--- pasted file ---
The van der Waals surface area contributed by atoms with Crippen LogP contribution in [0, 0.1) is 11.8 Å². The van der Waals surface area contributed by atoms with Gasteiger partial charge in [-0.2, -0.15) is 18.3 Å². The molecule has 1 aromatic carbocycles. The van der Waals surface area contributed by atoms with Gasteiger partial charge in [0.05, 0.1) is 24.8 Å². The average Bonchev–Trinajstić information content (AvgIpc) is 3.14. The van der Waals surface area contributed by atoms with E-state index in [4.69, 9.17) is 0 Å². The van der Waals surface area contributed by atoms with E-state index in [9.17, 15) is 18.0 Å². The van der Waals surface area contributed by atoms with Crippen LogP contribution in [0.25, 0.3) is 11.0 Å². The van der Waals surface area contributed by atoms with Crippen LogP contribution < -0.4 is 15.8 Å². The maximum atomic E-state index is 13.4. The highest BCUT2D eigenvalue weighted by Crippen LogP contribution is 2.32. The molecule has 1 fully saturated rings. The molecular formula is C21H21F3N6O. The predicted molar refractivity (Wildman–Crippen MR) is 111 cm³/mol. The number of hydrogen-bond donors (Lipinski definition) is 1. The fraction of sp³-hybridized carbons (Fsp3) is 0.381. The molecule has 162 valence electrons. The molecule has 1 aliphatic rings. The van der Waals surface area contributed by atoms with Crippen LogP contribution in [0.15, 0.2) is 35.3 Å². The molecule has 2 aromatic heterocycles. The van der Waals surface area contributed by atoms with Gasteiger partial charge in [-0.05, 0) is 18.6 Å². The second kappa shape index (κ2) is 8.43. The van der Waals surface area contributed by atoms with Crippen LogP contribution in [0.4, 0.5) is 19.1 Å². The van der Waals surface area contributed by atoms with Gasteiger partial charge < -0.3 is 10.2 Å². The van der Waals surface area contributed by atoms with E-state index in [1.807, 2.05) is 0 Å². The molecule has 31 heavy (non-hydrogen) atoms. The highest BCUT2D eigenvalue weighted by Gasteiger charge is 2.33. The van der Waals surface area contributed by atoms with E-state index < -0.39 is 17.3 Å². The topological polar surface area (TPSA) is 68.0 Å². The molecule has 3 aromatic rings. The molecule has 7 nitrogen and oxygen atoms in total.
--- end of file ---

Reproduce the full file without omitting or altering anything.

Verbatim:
The van der Waals surface area contributed by atoms with Crippen LogP contribution in [0, 0.1) is 11.8 Å². The van der Waals surface area contributed by atoms with Gasteiger partial charge in [-0.2, -0.15) is 18.3 Å². The molecule has 1 aromatic carbocycles. The van der Waals surface area contributed by atoms with Gasteiger partial charge in [0.05, 0.1) is 24.8 Å². The average Bonchev–Trinajstić information content (AvgIpc) is 3.14. The van der Waals surface area contributed by atoms with E-state index in [4.69, 9.17) is 0 Å². The van der Waals surface area contributed by atoms with E-state index in [9.17, 15) is 18.0 Å². The van der Waals surface area contributed by atoms with Crippen LogP contribution in [0.25, 0.3) is 11.0 Å². The van der Waals surface area contributed by atoms with Crippen LogP contribution < -0.4 is 15.8 Å². The maximum atomic E-state index is 13.4. The highest BCUT2D eigenvalue weighted by Crippen LogP contribution is 2.32. The molecule has 1 fully saturated rings. The molecular formula is C21H21F3N6O. The predicted molar refractivity (Wildman–Crippen MR) is 111 cm³/mol. The number of hydrogen-bond donors (Lipinski definition) is 1. The fraction of sp³-hybridized carbons (Fsp3) is 0.381. The molecule has 162 valence electrons. The molecule has 1 aliphatic rings. The van der Waals surface area contributed by atoms with Crippen LogP contribution in [0.15, 0.2) is 35.3 Å². The molecule has 2 aromatic heterocycles. The van der Waals surface area contributed by atoms with Gasteiger partial charge in [-0.05, 0) is 18.6 Å². The second kappa shape index (κ2) is 8.43. The van der Waals surface area contributed by atoms with Crippen LogP contribution in [0.4, 0.5) is 19.1 Å². The van der Waals surface area contributed by atoms with Gasteiger partial charge < -0.3 is 10.2 Å². The van der Waals surface area contributed by atoms with E-state index in [1.807, 2.05) is 0 Å². The molecule has 31 heavy (non-hydrogen) atoms. The highest BCUT2D eigenvalue weighted by Gasteiger charge is 2.33. The van der Waals surface area contributed by atoms with E-state index < -0.39 is 17.3 Å². The topological polar surface area (TPSA) is 68.0 Å². The molecule has 3 aromatic rings. The molecule has 7 nitrogen and oxygen atoms in total.